Giuliani enjoyed touting his mob busting ability in the garbage industry. The reality was that DA Morgenthau had prosecuted the key players in the garbage cartel while Giuliani, after the fact, passed Local Law 42 and proceeded to unleash an ill-tempered miscreant named Ed Ferguson on the mom and pop carters who had not been prosecuted by Morgenthau because they were too small to have played any significant role in the cartel. Our observation at the time: “Morgenthau whipped the bad guys, Giuliani beat up the women and children.”
Local Law 42 is the only law in New York City history where someone can be banned for doing business because of “association” with a bad guy or because some politician decided a person lacked “honesty, integrity and good character.”
The garbage statute wasn’t bad enough so Rudy decided to apply it to all the labor unions in the public markets (Hunts Point being the main focus). What people don’t realize is how much of this effort devolved from U.S. Attorney Giuliani’s failure in regard to UFCW Local 359 in the Fulton Fish Market.
In the mid 1980s the UFCW International had kicked out the corrupt Romano brothers from the leadership of Local 359 and, concerned with insuring the union’s purity, they went to the U.S. Attorney to vet the five new candidates for presidency. Giuliani cleared all five candidates and Tony Cirillo was elected. Shortly thereafter, however, the US Attorney brought a civil RICO case against Cirillo and Local 359. The case, prosecuted by Randy Mastro and the previously mentioned Ferguson, was ill-fated and Judge Griesa, no liberal, threw it out after threatening Mastro and Ferguson with contempt citations.
The public markets law was an attempt to impose the “good character” standards on labor because there was no other evidence(outside of the mayor's own malign perceptions), that the newly constituted union or its sister locals were corrupt. The good character (as well as the “association”) clause in the public markets law was made for Giuliani because it would have allowed him to avoid the inconvenience of due process. As a result, he and he alone could decide the guilt or innocence of people under his dominion. That, my friends, is the “One Standard” most characteristic of the Giuliani Administration.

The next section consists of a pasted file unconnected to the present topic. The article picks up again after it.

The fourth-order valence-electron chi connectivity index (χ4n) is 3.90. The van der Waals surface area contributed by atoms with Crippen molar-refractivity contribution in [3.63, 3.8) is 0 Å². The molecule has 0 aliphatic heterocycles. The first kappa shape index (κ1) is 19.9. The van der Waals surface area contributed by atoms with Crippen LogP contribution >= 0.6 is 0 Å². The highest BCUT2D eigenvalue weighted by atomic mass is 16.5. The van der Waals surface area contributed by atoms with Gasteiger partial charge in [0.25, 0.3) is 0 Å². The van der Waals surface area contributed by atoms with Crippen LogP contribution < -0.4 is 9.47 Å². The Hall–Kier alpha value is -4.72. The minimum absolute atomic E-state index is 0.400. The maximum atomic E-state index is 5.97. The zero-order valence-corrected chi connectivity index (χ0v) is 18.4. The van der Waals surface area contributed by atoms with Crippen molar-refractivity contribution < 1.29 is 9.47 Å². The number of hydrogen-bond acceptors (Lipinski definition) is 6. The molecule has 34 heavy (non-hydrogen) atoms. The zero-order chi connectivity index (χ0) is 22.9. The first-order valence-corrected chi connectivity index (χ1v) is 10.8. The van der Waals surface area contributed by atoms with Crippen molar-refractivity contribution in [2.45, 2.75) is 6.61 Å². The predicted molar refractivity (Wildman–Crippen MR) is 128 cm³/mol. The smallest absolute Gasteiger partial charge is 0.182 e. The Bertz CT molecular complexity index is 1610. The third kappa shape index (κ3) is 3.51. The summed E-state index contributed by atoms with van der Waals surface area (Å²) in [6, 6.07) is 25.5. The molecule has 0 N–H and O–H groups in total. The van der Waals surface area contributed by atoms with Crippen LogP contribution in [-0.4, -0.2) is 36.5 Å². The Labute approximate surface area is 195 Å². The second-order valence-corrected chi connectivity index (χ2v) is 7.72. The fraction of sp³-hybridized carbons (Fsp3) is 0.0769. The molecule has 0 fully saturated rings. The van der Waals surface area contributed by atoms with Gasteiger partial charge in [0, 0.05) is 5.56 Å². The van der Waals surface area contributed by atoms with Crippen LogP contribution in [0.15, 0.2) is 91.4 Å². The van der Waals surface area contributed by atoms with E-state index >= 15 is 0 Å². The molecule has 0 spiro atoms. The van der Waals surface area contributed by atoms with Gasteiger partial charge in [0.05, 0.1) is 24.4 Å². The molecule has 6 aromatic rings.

Update: When we talked about Local Law 42, one thing slipped our mind but it goes to the heart of Rudy’s hypocrisy. Under the city’s old garbage statue, any company that had been convicted of a felony was enjoined from owning a carting license. Giuliani’s scorched earth goal, however, was to eliminate all of the local carters, large and small, and bring in the major hauling companies.
There was a problem: one such company BFI, had been convicted of felonies in 43 states. So, in order to accommodate the mega-felon, Rudy changed the law so that BFI could reconstitute itself de nuovo in New York City as BFI New York. Of course, the company now had no criminal record. The irony was that small carters, with no criminal records, were being put out of business for “associating” with bad guys while a major felon was being given carte blanche. Once again the one standard is the double standard.